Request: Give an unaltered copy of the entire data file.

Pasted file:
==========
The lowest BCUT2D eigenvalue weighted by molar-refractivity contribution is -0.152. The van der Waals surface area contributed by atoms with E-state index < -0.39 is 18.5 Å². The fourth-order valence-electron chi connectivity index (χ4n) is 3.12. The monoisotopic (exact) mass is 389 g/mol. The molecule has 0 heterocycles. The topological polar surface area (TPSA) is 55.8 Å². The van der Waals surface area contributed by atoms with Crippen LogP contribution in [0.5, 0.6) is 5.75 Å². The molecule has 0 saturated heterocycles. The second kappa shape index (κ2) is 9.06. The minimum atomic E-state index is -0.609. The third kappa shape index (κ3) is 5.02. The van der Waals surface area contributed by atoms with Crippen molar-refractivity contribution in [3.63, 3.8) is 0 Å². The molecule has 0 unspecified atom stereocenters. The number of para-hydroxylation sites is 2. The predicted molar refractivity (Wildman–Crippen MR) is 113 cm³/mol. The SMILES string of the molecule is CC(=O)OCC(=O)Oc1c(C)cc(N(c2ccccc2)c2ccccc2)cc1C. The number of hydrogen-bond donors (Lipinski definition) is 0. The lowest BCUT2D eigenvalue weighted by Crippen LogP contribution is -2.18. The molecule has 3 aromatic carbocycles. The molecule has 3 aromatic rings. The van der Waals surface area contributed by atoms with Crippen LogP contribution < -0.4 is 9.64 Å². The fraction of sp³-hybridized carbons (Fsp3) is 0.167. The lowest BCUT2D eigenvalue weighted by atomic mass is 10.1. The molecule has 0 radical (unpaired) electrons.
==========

The lowest BCUT2D eigenvalue weighted by molar-refractivity contribution is -0.152. The van der Waals surface area contributed by atoms with E-state index < -0.39 is 18.5 Å². The fourth-order valence-electron chi connectivity index (χ4n) is 3.12. The monoisotopic (exact) mass is 389 g/mol. The molecule has 0 heterocycles. The topological polar surface area (TPSA) is 55.8 Å². The van der Waals surface area contributed by atoms with Crippen LogP contribution in [0.5, 0.6) is 5.75 Å². The molecule has 0 saturated heterocycles. The second kappa shape index (κ2) is 9.06. The minimum atomic E-state index is -0.609. The third kappa shape index (κ3) is 5.02. The van der Waals surface area contributed by atoms with Crippen molar-refractivity contribution in [3.63, 3.8) is 0 Å². The molecule has 0 unspecified atom stereocenters. The number of para-hydroxylation sites is 2. The predicted molar refractivity (Wildman–Crippen MR) is 113 cm³/mol. The SMILES string of the molecule is CC(=O)OCC(=O)Oc1c(C)cc(N(c2ccccc2)c2ccccc2)cc1C. The number of hydrogen-bond donors (Lipinski definition) is 0. The lowest BCUT2D eigenvalue weighted by Crippen LogP contribution is -2.18. The molecule has 3 aromatic carbocycles. The molecule has 3 aromatic rings. The van der Waals surface area contributed by atoms with Crippen LogP contribution < -0.4 is 9.64 Å². The fraction of sp³-hybridized carbons (Fsp3) is 0.167. The lowest BCUT2D eigenvalue weighted by atomic mass is 10.1. The molecule has 0 radical (unpaired) electrons.